Hello lovelies, I know it's been eons since we last had our grammar lessons.....let me not start by giving some excuses, in fact, I'm tired of saying sorry myself but thank God I've snapped out of what was on my mind and here we are.
Today we'll be looking at articles. There are two articles in English, the definite article (The) and the indefinite article (a or an) and articles are also known as determiners.
Generally, uncountable nouns must not be preceded by "a" or "an". Let us consider the following examples:
Wrong: Let me give you an advice, which you may not like to hear.
Correct: Let me give you some advice or a piece of advice, which you may not like to hear.
Note that some nouns can be either countable or uncountable, depending on the meaning. "Advice", for example is uncountable when it means "counsel" as in the example above, but countable when it means "formal notification" in a business context, for example:
The Manager received an advice from the Lagos branch.
Likewise "accommodation" us uncountable when it means "lodgings" but countable when it means "settlement", "compromise", in which case it can be preceded by "an".
Wrong: Mary needs a medical attention
Correct: Mary needs medical attention
Wrong: Please pay an attention to what I am saying.
Correct: Please pay attention to what I am saying.
Wrong: The news of the fighting causes us a great concern.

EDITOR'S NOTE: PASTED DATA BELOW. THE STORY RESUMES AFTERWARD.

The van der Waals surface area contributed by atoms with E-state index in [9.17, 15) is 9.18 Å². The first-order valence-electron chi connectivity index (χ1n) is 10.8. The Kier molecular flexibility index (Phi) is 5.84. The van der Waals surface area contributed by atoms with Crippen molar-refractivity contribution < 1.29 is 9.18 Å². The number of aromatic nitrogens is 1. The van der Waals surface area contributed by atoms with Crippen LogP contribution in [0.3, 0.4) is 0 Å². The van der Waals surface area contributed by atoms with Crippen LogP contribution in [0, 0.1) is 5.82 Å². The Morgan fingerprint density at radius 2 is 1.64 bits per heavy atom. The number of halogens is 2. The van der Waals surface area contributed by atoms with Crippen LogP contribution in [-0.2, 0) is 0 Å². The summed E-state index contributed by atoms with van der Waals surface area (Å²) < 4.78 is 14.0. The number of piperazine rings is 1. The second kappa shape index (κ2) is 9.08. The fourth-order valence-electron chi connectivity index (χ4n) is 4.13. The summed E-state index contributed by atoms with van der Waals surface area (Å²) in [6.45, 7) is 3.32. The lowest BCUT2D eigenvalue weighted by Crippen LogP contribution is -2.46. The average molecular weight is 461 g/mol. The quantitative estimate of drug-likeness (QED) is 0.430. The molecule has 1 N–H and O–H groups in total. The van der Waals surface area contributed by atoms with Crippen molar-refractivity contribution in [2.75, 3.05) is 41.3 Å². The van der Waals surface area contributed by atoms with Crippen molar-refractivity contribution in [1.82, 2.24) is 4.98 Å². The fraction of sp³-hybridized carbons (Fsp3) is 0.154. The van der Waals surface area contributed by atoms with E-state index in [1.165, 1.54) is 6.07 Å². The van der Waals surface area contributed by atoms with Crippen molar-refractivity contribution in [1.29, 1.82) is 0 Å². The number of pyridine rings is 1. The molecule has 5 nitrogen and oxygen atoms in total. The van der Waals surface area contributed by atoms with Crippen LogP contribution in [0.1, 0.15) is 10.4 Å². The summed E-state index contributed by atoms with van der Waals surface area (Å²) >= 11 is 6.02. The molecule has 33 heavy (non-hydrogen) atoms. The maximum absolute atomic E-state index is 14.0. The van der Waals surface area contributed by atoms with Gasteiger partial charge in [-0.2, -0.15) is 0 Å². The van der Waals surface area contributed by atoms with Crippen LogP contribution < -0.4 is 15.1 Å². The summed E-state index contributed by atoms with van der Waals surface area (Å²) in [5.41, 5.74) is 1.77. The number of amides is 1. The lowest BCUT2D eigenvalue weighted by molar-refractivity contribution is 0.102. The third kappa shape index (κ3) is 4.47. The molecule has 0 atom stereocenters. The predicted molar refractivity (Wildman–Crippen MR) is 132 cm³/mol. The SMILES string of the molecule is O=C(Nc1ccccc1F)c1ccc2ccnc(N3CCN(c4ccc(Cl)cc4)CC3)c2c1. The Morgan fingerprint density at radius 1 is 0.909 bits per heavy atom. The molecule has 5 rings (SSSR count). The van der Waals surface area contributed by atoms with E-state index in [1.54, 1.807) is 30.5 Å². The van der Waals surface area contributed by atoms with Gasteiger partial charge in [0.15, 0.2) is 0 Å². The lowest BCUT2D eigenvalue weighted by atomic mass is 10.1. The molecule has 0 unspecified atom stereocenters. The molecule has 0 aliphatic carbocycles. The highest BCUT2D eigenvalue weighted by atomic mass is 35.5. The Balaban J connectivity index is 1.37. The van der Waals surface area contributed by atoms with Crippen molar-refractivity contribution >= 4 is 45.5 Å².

Correct: The news of the fighting causes us concern.
"Concern" cannot be preceded by "a" when it means "anxiety". It may be preceded by "a" when it means "business venture":
His timber company has at last become a great concern.
Wrong: Your arrogance will do a great harm to your cause.
Correct: Your arrogance will do great harm to your cause.
Wrong: Everyone is talking about their impending divorce, but to me it is all a hearsay.
Correct: Everyone is talking about their impending divorce, but to me it is all hearsay.
Wrong: Have you ever known a weather like this in December?
Correct: Have. You ever known weather like this in December?
Wrong: She returned to university to do a research work.
Correct: She returned to university to do. Research work.
"Work" is not preceded by "a" when. It means "effort" or "paid employment". It is preceded by "a" when it means "something achieved":
This new play is a work of genius.
..........And that's it for today lovelies! Don't forget to comment and share. X